Posts Tagged Medal of Valor

Medal of Valor awarded to Glen Ellyn firefighter

The Daily Herald has an article about a Glen Ellyn firefighter being honored for bravery:

Chris Guare, a Glen Ellyn volunteer firefighter, received a Medal of Valor from The 100 Club of DuPage County for his attempt to save a man’s life during a May 10 apartment fire in Glen Ellyn.

Guare and other members of the Glen Ellyn Volunteer Fire Department responded to an early morning Duane Street fire that was confined to a single apartment of a three-story building. Once the door to the apartment was forced open by firefighters, oxygen flooded the apartment and the [room] became [fully-involved.] Guare, who had been using a thermal imaging device to scan the apartment, saw the occupant identified as Abdullah Rantissi, lying on the floor and rushed in to save him. Members of Guare’s crew used hoses to battle the fire in order to give [him] time to reach the occupant and drag him out of the building, Guare said.

“Chris crawled in on his belly, got the victim and was able to remove the victim from the apartment and out to the paramedics,” Chief Jim Bodony said. “Single-handedly, he was the one who went in. It was pretty difficult and he put his life on the line for this guy.”

In addition to pulling the resident out of his apartment, the married father of three drove the victim to the burn unit at Loyola University Medical Center while paramedics treated his injuries. The victim later succumbed to the injuries sustained in the fire, Guare said.

Although Guare was the one to rush into the burning apartment, he said he could not have done so if he did not have the support and assistance of the other firefighters on his truck. Guare said he was honored to receive the award, but added he would not be considered for it without the assistance of the other firefighters on his engine.

While Guare was singled out for the Medal of Valor, Lt. Craig Eldridge, the public information officer for the volunteer fire department, said the other three firefighters who fought the apartment fire, Assistant Chief Jeff Buccola, Lt. Leigh Mikolajczyk and Firefighter Matt Andris. Along with Guare, will each receive a departmental honor for their efforts during a Glen Ellyn Village Council meeting later this month.

thanks Dan

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Medal of Valor for Highland Park firefighter

The TribLocal has an article about a Highland Park firefighter being awarded the Medal of Valor.

… Christopher Gottschalk … [always] dreamed of becoming a firefighter. On a cold morning in December, his passion and training drove him to save a man, helpless and gasping for breath, inside a burning Highland Park home as flames raced up the basement walls and across a plywood ceiling in a room filling rapidly with thick smoke.

Gottschalk, 33 and a firefighter for nine years, two and a half with the city, will receive the state’s second highest fire service award, the Medal of Valor, in a May 6 ceremony in Springfield. It is the first such award given to a Highland Park firefighter in the department’s 125-year history.

Gottschalk and Lt. Steve Horne were the first firefighters to reach a two-story wood frame home on Glenview Avenue, the scene of the 4 a.m. basement fire that sent multiple residents, some carrying small children, running into the street.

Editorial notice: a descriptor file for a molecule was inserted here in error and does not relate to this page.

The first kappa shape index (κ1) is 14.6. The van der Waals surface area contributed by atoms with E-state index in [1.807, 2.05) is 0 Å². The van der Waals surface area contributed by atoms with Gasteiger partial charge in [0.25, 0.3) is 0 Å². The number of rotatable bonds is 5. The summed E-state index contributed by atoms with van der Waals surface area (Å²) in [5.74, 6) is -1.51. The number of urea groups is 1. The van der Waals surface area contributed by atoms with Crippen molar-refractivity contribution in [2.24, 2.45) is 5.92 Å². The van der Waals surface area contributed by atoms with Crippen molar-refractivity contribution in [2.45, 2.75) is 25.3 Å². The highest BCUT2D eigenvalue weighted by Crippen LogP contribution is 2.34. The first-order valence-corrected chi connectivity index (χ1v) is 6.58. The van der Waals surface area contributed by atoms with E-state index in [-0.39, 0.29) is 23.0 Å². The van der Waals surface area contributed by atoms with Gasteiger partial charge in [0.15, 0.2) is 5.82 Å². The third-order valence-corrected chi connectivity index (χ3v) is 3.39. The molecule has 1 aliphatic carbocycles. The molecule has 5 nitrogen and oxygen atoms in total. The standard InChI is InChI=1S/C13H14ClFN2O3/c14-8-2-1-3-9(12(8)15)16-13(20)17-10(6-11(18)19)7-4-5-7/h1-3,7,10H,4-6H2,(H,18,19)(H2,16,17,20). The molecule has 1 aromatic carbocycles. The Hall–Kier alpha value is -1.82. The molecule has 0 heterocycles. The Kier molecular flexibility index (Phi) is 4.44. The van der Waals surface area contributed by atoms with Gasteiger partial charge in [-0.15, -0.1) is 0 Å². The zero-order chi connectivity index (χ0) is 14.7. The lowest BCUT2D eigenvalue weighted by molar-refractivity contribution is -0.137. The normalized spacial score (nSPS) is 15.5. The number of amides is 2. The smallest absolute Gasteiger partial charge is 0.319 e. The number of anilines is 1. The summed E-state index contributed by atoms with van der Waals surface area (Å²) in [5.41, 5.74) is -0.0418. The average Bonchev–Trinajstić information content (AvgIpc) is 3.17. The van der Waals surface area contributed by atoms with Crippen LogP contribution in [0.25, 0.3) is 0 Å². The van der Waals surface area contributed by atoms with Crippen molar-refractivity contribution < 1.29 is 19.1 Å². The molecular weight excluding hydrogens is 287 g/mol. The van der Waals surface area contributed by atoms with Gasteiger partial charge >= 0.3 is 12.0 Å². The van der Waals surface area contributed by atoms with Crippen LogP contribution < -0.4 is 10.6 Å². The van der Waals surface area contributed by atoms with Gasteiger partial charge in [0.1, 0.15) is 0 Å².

Highland Park police, the first to arrive, had questioned residents and learned a man was still inside the house, most likely in the basement. Police alerted arriving firefighters that they would be dealing with a rescue situation.

A cop told Gottschalk that the kitchen, right off the basement stairs, was already too hot to enter. The firefighters entered the house through a screened-in porch, and Gottschalk located the basement stairwell and began descending — without the protection of a fire hose. The staircase acted as a huge funnel, sending heat and smoke racing up to the ground level as he descended. Horne was tasked with locating the origin of the fire.

“When I reached the bottom of the stairs, it was floor to ceiling smoke, and I couldn’t see my hand in front of my face,” Gottschalk said. Crouched near the floor, Gottschalk used a hand-held thermal imaging camera to search for the man they believed was down there. “I did a quick scan with the camera to my right. I scanned to the left and saw a (metal support pipe for the ceiling), a workout bench and washer and dryer. I still didn’t see any victim and was about to go right, but it was one of those things that told me to go left. I aimed the camera behind a wall and the victim was lying there.”

“I had my flashlight on and saw him trying to gasp for air. I was about 10 feet from the stairs and I could hear the lieutenant coming down and relayed to him (via their helmet radio phones) that I found the victim. I shined the flashlight at the stairs so the lieutenant would know where I was.”

It was Gottschalk’s job to get the victim, over 200 pounds of unclothed and slippery “dead weight,” to safety, while Horne continued to search for the fire’s origin.  [other] firefighters entered the basement with hoses and moved the victim to safety. The man, initially listed as critical, recovered, said officials, who determined that a space heater had ignited a mattress and bed clothes to start the fire.

Highland Park Deputy Fire Chief Daniel Pease said it is not common for a relatively inexperienced firefighter to enter a burning structure alone without a “charged fire hose” for protection, but the situation dictated bold action in both the rescue and in assessing the fire threat for arriving units. “In the fire service you risk a lot so you can save a lot,” said Pease. Or, “you risk little to save little.”

Twelve Illinois firefighters will be awarded the Medal of Valor for 2013 and seven men the Medal of Honor, the state’s highest award … 

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